choosing-the-right-childcareChoosing a daycare center for your child involves asking plenty of questions and being observant. Start your search about six months before you’ll need childcare (the best centers fill up fast), and use the following list of criteria as a guide. If you find a center that scores a perfect ten, you’ve found childcare gold. To help you make this all-important decision, we’ve talked to mothers and other experts who have been in the child-care trenches. These are the questions you should ask yourself when choosing for the best childcare center for your child.

1) Are they friendly?

A good daycare center should have a welcoming, friendly atmosphere and be known for its nurturing environment. Ask the center for names and numbers of current clients and call them for references, or stop by during afternoon pickup time and approach some other parents then. Also, be mindful of your first impression: In this case it counts a lot.

One of the most important thing to consider when choosing the best childcare centre is how the staff acts, not just towards you but also, to the children. Ideally, a caregiver should be on the floor playing with the kids or holding one on her lap. In their early years, babies need close, loving, interactive relationships with adults in order to thrive. That’s why it’s especially important that babies’ first caregivers be warm and responsive, and that even in group care, infants and older babies get a healthy dose of one-on-one time.

2) How responsible are they?

Babies need consistent, predictable care. It helps them to form a secure attachment to their caregivers. If you’re looking at an in-home caregiver, request that the person you’re considering make a one-year commitment to the job. If you’re considering a center, find out how long the current caregivers have been working there and how much turnover the center usually experiences.

3) Keep them checked

While word-of-mouth referrals from other parents or trusted resources are important, you need to look at a place for yourself to assess whether it meets your needs. Of course, any child-care environment should be kept clean, childproofed, and well stocked with sturdy books and toys that are age-appropriate. Other details to consider: When older children share the space, toys with small parts (choking hazards) should be kept away from younger babies. Ideally, infants and babies should have their own area where they won’t get “loved” too much by older toddlers. A room or separate area dedicated solely to swings and bouncers may look appealing at first glance, but keep in mind that growing babies need plenty of floor time to develop and strengthen their muscles. If possible, try to visit the same centers at different times of the day to get a sense of how the staff interacts with the children and what the routine is. You may want to consider popping in unannounced a few times after you’ve enrolled your child, just to see how things are going. Sometimes your visits will confirm that the place is right for you, but sometimes they’ll be a real eye-opener.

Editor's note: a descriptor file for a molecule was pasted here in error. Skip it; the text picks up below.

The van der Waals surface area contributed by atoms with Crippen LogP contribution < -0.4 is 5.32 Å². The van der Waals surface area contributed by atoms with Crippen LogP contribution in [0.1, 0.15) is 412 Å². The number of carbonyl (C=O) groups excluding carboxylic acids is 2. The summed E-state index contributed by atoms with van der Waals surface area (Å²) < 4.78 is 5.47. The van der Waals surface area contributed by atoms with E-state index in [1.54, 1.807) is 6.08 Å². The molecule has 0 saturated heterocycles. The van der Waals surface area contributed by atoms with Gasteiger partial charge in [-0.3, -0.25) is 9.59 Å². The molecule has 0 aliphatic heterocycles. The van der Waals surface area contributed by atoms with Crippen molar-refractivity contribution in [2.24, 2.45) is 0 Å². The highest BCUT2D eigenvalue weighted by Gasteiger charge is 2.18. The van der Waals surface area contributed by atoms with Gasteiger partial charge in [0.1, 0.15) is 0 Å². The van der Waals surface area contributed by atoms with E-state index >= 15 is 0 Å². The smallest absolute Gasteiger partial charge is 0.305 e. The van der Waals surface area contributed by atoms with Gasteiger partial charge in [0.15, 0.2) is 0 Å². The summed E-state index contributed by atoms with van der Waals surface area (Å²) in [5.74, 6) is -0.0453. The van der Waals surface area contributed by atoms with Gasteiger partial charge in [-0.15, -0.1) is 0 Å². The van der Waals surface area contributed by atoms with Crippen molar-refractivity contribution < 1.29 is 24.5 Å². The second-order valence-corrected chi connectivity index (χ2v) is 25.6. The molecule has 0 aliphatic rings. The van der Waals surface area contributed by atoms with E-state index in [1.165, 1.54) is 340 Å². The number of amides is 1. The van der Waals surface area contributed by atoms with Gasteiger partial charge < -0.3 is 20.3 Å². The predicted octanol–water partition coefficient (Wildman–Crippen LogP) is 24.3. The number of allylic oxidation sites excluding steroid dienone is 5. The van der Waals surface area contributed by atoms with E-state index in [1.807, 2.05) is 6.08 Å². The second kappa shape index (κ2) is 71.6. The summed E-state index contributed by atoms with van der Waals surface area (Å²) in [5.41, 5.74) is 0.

4) Keep talking

Make sure you can communicate comfortably with each other. When you first hand off your child in the morning, you should tell the caregiver how your little one slept the night before, if he is teething, and whether he ate breakfast. At the end of the day you’ll want to know similar information, such as the number of diapers he went through, when he napped, and if he seemed happy overall. It’s always preferable to speak to the caregiver in person. If that’s not possible, ask if there’s a convenient time to phone, perhaps at nap time.

5) Address any problems with caregiver

It’s inevitable that you’ll experience conflicts with your caregiver, both large and small. Address problems right away rather than ignoring them until they grow out of proportion. Some issues can be resolved quickly; others may require more discussion. Whatever the conflict, treat the caregiver in a respectful manner, but don’t be afraid to speak up, says Deborah Borchers, MD, a pediatrician in private practice in Cincinnati. When broaching a difficult subject, ask the caregiver’s opinion, and hear her out. As the parent, you have the final word with an in-home caregiver, but you’re more likely to elicit cooperation if the caregiver knows she has been heard. For example, instead of demanding an earlier nap time to make bedtime easier, ask the caregiver if she has ideas about how to adjust your baby’s schedule so he won’t grow so overtired in the evening.

6) Trust your parental instincts

Every parent knows when something doesn’t feel quite right. You may be turned off by a center everyone in town raves about or clash with a highly recommended sitter. If that happens, keep searching. Babies deserve, and thrive under, good, nurturing care. If something just doesn’t feel right about your situation, investigate other options. You’re not married to a particular person or situation, and if things don’t work out, you can always make a switch. Yes, you want consistency for your baby, but that doesn’t mean you can’t alter arrangements.

No matter what your work hours are, you are still your child’s essential caregiver — the most consistent source of love and support in her life. Under your care and guidance, along with the help of your well-chosen caregivers, your baby will flourish and grow into a happy, healthy child. Here at Kidz Childcare we take every  opportunity to help you make the right choice.